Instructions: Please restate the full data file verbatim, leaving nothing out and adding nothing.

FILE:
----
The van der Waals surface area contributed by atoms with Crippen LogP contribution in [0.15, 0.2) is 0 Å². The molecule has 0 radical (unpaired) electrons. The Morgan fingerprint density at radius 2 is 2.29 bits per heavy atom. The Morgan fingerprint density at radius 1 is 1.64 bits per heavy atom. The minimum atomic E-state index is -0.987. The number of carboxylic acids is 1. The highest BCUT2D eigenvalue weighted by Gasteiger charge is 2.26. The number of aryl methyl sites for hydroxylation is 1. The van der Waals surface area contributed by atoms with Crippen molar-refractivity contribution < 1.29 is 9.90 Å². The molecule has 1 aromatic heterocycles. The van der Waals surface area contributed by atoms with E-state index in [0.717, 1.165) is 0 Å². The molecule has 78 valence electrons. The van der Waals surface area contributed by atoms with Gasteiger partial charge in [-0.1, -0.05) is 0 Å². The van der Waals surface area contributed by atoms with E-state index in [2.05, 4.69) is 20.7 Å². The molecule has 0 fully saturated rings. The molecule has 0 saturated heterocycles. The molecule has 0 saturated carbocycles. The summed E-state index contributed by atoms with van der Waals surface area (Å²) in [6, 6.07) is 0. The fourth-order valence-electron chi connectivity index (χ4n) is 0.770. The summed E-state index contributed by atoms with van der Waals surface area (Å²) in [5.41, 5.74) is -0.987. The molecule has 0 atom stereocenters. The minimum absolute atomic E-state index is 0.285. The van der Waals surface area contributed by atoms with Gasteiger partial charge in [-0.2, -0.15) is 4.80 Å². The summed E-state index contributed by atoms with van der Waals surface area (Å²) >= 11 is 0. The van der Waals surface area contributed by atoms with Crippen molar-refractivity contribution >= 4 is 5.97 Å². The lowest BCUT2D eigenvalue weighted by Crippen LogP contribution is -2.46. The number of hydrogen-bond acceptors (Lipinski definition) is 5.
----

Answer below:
The van der Waals surface area contributed by atoms with Crippen LogP contribution in [0.15, 0.2) is 0 Å². The molecule has 0 radical (unpaired) electrons. The Morgan fingerprint density at radius 2 is 2.29 bits per heavy atom. The Morgan fingerprint density at radius 1 is 1.64 bits per heavy atom. The minimum atomic E-state index is -0.987. The number of carboxylic acids is 1. The highest BCUT2D eigenvalue weighted by Gasteiger charge is 2.26. The number of aryl methyl sites for hydroxylation is 1. The van der Waals surface area contributed by atoms with Crippen molar-refractivity contribution < 1.29 is 9.90 Å². The molecule has 1 aromatic heterocycles. The van der Waals surface area contributed by atoms with E-state index in [0.717, 1.165) is 0 Å². The molecule has 78 valence electrons. The van der Waals surface area contributed by atoms with Gasteiger partial charge in [-0.1, -0.05) is 0 Å². The van der Waals surface area contributed by atoms with E-state index in [2.05, 4.69) is 20.7 Å². The molecule has 0 fully saturated rings. The molecule has 0 saturated heterocycles. The molecule has 0 saturated carbocycles. The summed E-state index contributed by atoms with van der Waals surface area (Å²) in [6, 6.07) is 0. The fourth-order valence-electron chi connectivity index (χ4n) is 0.770. The summed E-state index contributed by atoms with van der Waals surface area (Å²) in [5.41, 5.74) is -0.987. The molecule has 0 atom stereocenters. The minimum absolute atomic E-state index is 0.285. The van der Waals surface area contributed by atoms with Gasteiger partial charge in [-0.2, -0.15) is 4.80 Å². The summed E-state index contributed by atoms with van der Waals surface area (Å²) >= 11 is 0. The van der Waals surface area contributed by atoms with Crippen molar-refractivity contribution >= 4 is 5.97 Å². The lowest BCUT2D eigenvalue weighted by Crippen LogP contribution is -2.46. The number of hydrogen-bond acceptors (Lipinski definition) is 5.